Ninth Circuit Underscores the Need for Careful Drafting of International Arbitration Clauses

This article first appeared on Miller Canfield webpage, here.

Can a non-signatory to an arbitration agreement compel international arbitration under the doctrine of equitable estoppel?

Last year, in GE Energy Power Conversion France SAS v. Outokumpu Stainless USA, LLC, 140 S. Ct. 1637 (2020), the United States Supreme Court touched on this issue. The Court held that the Convention on the Recognition and Enforcement of Foreign Abitral Awards—an international treaty colloquially known as the New York Convention that governs the application and enforcement of international arbitration agreements and awards—”does not conflict with the enforcement of arbitration agreements by non-signatories under domestic-law equitable estoppel doctrines.” 140 S. Ct. at 1648. In reaching this decision, however, the Court made clear that it was not deciding whether a non-signatory can enforce an arbitration clause under the doctrine of equitable estoppel. Id.

This month, in Setty v. Shrinivas Sugandhalaya LLP, No. 18-35573, 2021 WL 281700521 (9th Cir. July 7, 2021), the United States Circuit Court for the Ninth Circuit decided that issue. It held that a non-signatory can in fact enforce an arbitration clause under the doctrine of equitable estoppel provided the claims in the case are “intertwined” with the contract containing the clause.

In Setty, two brothers signed a partnership agreement in India, agreeing to joint ownership of an Indian incense manufacturing company established by their late father. The Indian partnership agreement included an arbitration clause.

After operating the company jointly for a time, the brothers parted ways, with each starting his own incense manufacturing company. Both companies used the same incense trademark used by their father’s company.

One brother and his company subsequently sued the other brother’s company (but not the brother), accusing the defendant company of wrongly using trademarks associated with the father’s incense company. The crux of plaintiffs’ claims was that the true owner of the trademarks was the partnership and not the defendant company. 

Although the defendant company was not a party to the brothers’ partnership agreement containing the arbitration clause, it nevertheless moved to dismiss or stay the case in favor of arbitration. It asserted that plaintiffs were attempting to benefit from the partnership agreement even as they attempted to avoid the arbitration clause contained in it. It thus argued that plaintiffs should be equitably estopped from avoiding the arbitration clause in the partnership agreement.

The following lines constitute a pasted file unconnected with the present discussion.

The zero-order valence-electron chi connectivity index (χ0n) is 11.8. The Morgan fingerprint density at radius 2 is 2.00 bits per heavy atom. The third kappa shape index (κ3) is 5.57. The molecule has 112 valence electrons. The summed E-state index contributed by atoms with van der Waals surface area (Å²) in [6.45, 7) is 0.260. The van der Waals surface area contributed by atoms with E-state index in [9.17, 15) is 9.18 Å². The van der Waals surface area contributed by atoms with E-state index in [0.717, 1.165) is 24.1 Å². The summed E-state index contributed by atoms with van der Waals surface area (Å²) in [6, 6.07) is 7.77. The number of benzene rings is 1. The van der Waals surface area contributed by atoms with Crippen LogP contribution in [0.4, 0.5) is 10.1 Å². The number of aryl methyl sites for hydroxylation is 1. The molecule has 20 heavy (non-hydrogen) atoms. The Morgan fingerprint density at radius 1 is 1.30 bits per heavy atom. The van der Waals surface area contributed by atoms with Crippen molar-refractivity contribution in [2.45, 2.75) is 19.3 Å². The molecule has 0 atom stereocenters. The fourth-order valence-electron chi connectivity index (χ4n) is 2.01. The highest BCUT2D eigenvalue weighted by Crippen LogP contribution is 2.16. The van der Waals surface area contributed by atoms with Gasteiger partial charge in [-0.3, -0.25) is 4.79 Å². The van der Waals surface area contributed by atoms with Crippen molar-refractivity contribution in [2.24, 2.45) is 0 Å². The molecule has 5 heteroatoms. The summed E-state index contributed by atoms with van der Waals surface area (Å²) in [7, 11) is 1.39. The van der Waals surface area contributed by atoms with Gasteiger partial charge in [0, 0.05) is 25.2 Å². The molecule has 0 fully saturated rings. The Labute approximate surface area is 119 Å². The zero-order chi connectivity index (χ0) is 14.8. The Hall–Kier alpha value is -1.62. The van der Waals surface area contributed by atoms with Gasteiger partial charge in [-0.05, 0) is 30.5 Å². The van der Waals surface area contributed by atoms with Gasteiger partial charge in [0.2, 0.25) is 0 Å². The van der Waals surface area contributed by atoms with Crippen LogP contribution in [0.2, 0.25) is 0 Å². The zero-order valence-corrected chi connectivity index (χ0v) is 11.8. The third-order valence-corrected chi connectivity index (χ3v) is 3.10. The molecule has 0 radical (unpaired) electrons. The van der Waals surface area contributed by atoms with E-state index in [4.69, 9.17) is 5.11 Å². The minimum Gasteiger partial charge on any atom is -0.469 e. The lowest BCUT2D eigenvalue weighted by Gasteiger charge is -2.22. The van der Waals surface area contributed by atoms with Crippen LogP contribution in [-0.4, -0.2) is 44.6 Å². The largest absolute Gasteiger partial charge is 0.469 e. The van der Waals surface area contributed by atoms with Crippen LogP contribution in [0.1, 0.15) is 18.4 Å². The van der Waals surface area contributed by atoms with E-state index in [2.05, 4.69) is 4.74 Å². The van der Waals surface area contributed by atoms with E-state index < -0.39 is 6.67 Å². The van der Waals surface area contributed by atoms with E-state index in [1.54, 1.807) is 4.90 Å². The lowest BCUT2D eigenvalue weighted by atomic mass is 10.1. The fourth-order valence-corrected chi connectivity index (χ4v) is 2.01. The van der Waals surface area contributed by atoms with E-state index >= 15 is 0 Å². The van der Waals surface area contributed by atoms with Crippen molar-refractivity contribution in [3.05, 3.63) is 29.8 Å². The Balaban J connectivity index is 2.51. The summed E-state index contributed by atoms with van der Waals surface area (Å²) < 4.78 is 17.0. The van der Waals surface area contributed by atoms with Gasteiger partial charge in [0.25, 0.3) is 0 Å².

The Ninth Circuit observed that although the plaintiffs alleged that the partnership was the true owner of the trademarks, the partnership did not own those trademarks through the partnership agreement containing the arbitration clause. Rather, it owned them due to “prior use” of the trademarks over several years. Hence the plaintiffs’ claims had “no relationship” with the partnership agreement. Accordingly, the non-signatory defendant could not enforce the arbitration clause under the doctrine of equitable estoppel.  

In light of this decision, and the Supreme Court’s decision in Outokumpu, U.S. and foreign companies can expect that future litigants will increasingly seek to compel arbitration by invoking common law doctrines allowing non-signatories to compel or be compelled to arbitrate. In addition to the doctrine of equitable estoppel, such doctrines may include assumption, piercing the corporate veil, alter ego, incorporation by reference, and waiver, as well as third-party beneficiary theories.

There are a number of ways to tailor the wording of a contract’s arbitration clause to reduce this likelihood. To discuss this and other ways to evaluate and mitigate these business risks, please feel free to contact the authors.

author

Frederick A. Acomb

Frederick Acomb defends and prosecutes transnational litigation and international arbitration matters for clients located throughout the world. His work regularly takes him around the globe. He has appeared before arbitration tribunals in Asia, Europe, and North America. Fred has also represented international and domestic clients in more than 70 automotive…

author

Ahmad Chehab

Ahmad Chehab focuses his practice on employment law, including advising and representing employers in collective bargaining, labor arbitrations and contract negotiation. Ahmad also has experience directing and conducting investigations of employee misconduct and developing and coordinating staff training programs. Ahmad has handled litigation matters in state and federal courts, as…

Featured Arbitrators

ad
View all
ad

Read these next

Category

Arbitration Conversation No. 18: The “Blues Lawyer” Aric Garza on Consumer Arbitration

Arbitration Conversation Episode 18: Amy interviews the "Blues Lawyer" Aric Garza from San Antonio, Texas about consumer arbitration and how to promote fairness in consumer cases. https://youtu.be/M9d84bWZAec

By Aric J. Garza, Amy Schmitz
Category

Arbitration Tips-N-Tools (TNT): Round 1

In this round of Arbitration Tips-N-Tools (TNT), Professor Amy Schmitz asks some of the leading arbitration practitioners about filing arbitration claims, especially in a digital world and faced with the...

By Theo Cheng, Daniel Urbas, George Friedman, DeAndra Roaché, Amy Schmitz
Category

Arbitration Conversation No. 47: Ludvig Hambraeus of the Chartered Institute of Arbitrators

In this episode of the Arbitration Conversation, Amy interviews Ludvig Hambraeus, Policy & Public Affairs Executive with the Chartered Institute of Arbitrators (CIArb) in London, UK. They talk about the...

By Ludvig Hambraeus, Amy Schmitz

Find an Arbitrator

X
X
X